Talking Translation at Book Expo America

This year was my first time at Book Expo America, and it was interesting to see, especially after having visited the London Book Fair just a few months ago. BEA is much smaller, and it’s not as much a marketplace for permissions and rights as the other big fairs (esp. London and Frankfurt), so it feels more intimate, and also somehow trashier, because most of the important literary publishers don’t bother to show up. This is because even the smallest booth there costs $4000 rent, and anything smaller than a $10,000 booth is going to look pretty dinky, so participating is a considerable investment, especially since NYC-based publishers can easily enough invite any international or out-of-town publishing professionals who come to town for BEA to drop by their offices for meetings. There are publishers who throw BEA parties every year without actually attending the expo. So what is BEA good for? It seems to be quite important e.g. for American booksellers not located in NYC looking for stock for the upcoming year. Unfortunately my quick spin around the expo floor revealed an alarmingly high percentage of junque and silly novelty swag. By far the biggest crowd I saw all day was waiting in line to get Grumpy Cat’s autograph. It was refreshing, after fighting my way through this crowd to get where I was going, to be asked at the stand of the Polish Cultural Institute, “What is Grumpy Cat?” Wish I didn’t know. On the other hand, I also happened upon the stand for the legendary publishing house David R. Godine – amazingly being manned by Godine himself, who has just published The African, a short and powerful-sounding childhood memoir by Nobel laureate J.M.G. Le Clézio, in a translation by C. Dickson – whom Godine unfortunately neglects to credit on his website or in the data transmitted to booksellers, though Dickson’s name does appear on the book’s cover. (Amazon generally lists translator names when provided; only Barnes and Noble, bless their hearts, sleuthed it out on their own; and Indiebound couldn’t even spell the author’s name, somebody help them!)

Anyhow, the occasion of my visit to BEA was a panel discussion entitled “The Translator and the Editor: A Fraught Relationship,” organized by David Goldfarb of the aforementioned institute and featuring Polish crime novelist Marek Krajewski along with editors Chad Post of Open Letter and Victoria Wilson of Knopf (neither of which had stands at BEA), the illustrious Mary Ann Caws, and me. We had only 50 minutes for the panel, so the mud got slung around pretty fast, even though Mary Ann and I both sang the praises of editors we have worked with. Marek, on the other hand, pointed out that he had worked both with beneficial, helpful editors and mad “narcissists” who make changes to his manuscripts just for the sake of putting their mark on a book. Poor Marek. We had an interesting side discussion of the translation of the Polish word “rynek” into German – his translator Doreen Daume was hesitating between “Marktplatz” (marketplace, market square) and “Ring.” This surprised me because I think of “Ring” in German as “Ringstraße” (the circular road usually built where the old city walls once stood), but now that I have consulted German Wikipedia, I see that the word “Ring” is used differently in Bohemia and Silesia, where it means, for some reason, “marketplace” – Ring and rynek are cognates. Prague, Opole and Wrocław all have squares that are/were called “Ring” in German. The latter is the setting of a series of Marek’s books, including the latest, Death in Breslau (transl. Danusia Stok), and he provocatively calls the city by its German name even in Polish, since the book is set in 1933.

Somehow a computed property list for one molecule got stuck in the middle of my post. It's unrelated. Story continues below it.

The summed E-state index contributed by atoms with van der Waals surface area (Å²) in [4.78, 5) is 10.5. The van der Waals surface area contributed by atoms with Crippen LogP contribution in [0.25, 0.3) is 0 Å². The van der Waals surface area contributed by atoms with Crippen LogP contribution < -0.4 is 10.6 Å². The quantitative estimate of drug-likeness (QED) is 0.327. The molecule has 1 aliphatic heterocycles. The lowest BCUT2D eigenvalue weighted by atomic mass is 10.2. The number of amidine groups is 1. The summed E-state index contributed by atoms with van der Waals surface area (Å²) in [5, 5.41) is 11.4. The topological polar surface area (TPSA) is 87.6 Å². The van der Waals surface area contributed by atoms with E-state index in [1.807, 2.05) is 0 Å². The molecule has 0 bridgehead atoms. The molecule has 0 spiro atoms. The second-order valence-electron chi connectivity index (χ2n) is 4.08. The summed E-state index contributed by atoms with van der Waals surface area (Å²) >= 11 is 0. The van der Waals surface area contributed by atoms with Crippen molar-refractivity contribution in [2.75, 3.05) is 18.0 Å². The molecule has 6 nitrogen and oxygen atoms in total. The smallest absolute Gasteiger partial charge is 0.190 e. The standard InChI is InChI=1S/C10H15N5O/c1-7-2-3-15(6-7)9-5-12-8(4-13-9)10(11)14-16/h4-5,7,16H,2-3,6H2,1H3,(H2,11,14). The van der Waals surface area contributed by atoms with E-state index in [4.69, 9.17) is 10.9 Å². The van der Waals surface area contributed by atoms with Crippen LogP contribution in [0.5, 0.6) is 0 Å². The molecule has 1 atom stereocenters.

The panel did also include some talk about translation. Mary Ann told a juicy horror story of having her translations “dumbed down” by a publishing house whose name remained shrouded in tactful silence, and I spoke about the differences in editing practices between the U.S. and Europe: most editors in the German-language world are pretty hands-off compared to their American counterparts, and some European authors actually want to have a U.S. editor work over their books (an extreme example is Gregor von Rezzori, who gave star editor Elisabeth Sifton license to do whatever she wanted with his manuscripts, and she did in fact often make significant changes, smart ones). Vicky and Chad had interesting things to say about the commercialization of literary publishing and the shift in the publishing of translations to smaller presses, though she disputed his claim that the larger publishing houses are no longer interested in translations. There was also a discussion of when U.S. publishing went corporate. Was it with the purchase of many NYC publishing houses by the international conglomerates Holtzbrinck and Bertelsmann? Vicky pointed out that before Knopf was bought by Holtzbrinck it had belonged to R.C.A., and that C.B.S. owned publishing houses too. So there’s a long history there. In any case, the panel flew by too quickly for me to jot everything down, so if you want to know for sure everything that got talked about, check out the podcast of the event that the Polish Cultural Institute is planning to post to their website next week. I’ll add the link here when I get it. Meanwhile, today is your last chance (until 4:00 p.m.) to head over to the Javits Center for your own Book Expo America experience. If you manage to snag a cup of the “For Dummies” wine, let me know how it was.

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